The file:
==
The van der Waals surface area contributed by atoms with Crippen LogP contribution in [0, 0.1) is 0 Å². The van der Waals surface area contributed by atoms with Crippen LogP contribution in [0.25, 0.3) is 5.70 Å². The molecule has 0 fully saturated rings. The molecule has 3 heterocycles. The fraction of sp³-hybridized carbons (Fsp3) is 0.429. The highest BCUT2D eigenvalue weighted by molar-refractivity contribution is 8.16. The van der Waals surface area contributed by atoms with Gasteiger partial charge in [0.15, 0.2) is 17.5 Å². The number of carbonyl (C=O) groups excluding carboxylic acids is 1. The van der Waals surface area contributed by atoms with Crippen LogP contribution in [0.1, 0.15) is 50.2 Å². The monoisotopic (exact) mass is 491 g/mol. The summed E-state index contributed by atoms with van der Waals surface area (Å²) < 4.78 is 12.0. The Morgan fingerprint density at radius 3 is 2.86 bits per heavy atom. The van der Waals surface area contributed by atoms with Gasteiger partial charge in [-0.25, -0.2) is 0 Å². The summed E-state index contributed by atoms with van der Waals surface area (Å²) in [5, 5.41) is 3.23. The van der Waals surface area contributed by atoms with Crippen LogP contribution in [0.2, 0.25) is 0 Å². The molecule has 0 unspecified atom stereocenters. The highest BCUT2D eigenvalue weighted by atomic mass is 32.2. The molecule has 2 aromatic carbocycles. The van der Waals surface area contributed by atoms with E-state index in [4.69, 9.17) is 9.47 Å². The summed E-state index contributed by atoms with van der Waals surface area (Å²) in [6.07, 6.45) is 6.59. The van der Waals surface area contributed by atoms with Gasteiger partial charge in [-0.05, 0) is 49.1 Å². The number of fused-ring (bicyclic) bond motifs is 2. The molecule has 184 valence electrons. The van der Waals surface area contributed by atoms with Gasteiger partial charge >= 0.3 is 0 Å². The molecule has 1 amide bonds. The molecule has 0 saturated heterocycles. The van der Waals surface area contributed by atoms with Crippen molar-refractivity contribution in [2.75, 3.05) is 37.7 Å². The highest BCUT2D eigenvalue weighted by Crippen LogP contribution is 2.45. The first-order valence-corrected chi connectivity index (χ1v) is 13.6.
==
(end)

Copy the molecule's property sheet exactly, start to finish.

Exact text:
The van der Waals surface area contributed by atoms with Crippen LogP contribution in [0, 0.1) is 0 Å². The van der Waals surface area contributed by atoms with Crippen LogP contribution in [0.25, 0.3) is 5.70 Å². The molecule has 0 fully saturated rings. The molecule has 3 heterocycles. The fraction of sp³-hybridized carbons (Fsp3) is 0.429. The highest BCUT2D eigenvalue weighted by molar-refractivity contribution is 8.16. The van der Waals surface area contributed by atoms with Gasteiger partial charge in [0.15, 0.2) is 17.5 Å². The number of carbonyl (C=O) groups excluding carboxylic acids is 1. The van der Waals surface area contributed by atoms with Crippen LogP contribution in [0.1, 0.15) is 50.2 Å². The monoisotopic (exact) mass is 491 g/mol. The summed E-state index contributed by atoms with van der Waals surface area (Å²) < 4.78 is 12.0. The Morgan fingerprint density at radius 3 is 2.86 bits per heavy atom. The van der Waals surface area contributed by atoms with Gasteiger partial charge in [-0.25, -0.2) is 0 Å². The summed E-state index contributed by atoms with van der Waals surface area (Å²) in [5, 5.41) is 3.23. The van der Waals surface area contributed by atoms with Crippen LogP contribution in [0.2, 0.25) is 0 Å². The molecule has 0 unspecified atom stereocenters. The highest BCUT2D eigenvalue weighted by atomic mass is 32.2. The molecule has 2 aromatic carbocycles. The van der Waals surface area contributed by atoms with E-state index in [4.69, 9.17) is 9.47 Å². The summed E-state index contributed by atoms with van der Waals surface area (Å²) in [6.07, 6.45) is 6.59. The van der Waals surface area contributed by atoms with Gasteiger partial charge in [-0.05, 0) is 49.1 Å². The number of fused-ring (bicyclic) bond motifs is 2. The molecule has 184 valence electrons. The van der Waals surface area contributed by atoms with Gasteiger partial charge >= 0.3 is 0 Å². The molecule has 1 amide bonds. The molecule has 0 saturated heterocycles. The van der Waals surface area contributed by atoms with Crippen molar-refractivity contribution in [2.75, 3.05) is 37.7 Å². The highest BCUT2D eigenvalue weighted by Crippen LogP contribution is 2.45. The first-order valence-corrected chi connectivity index (χ1v) is 13.6.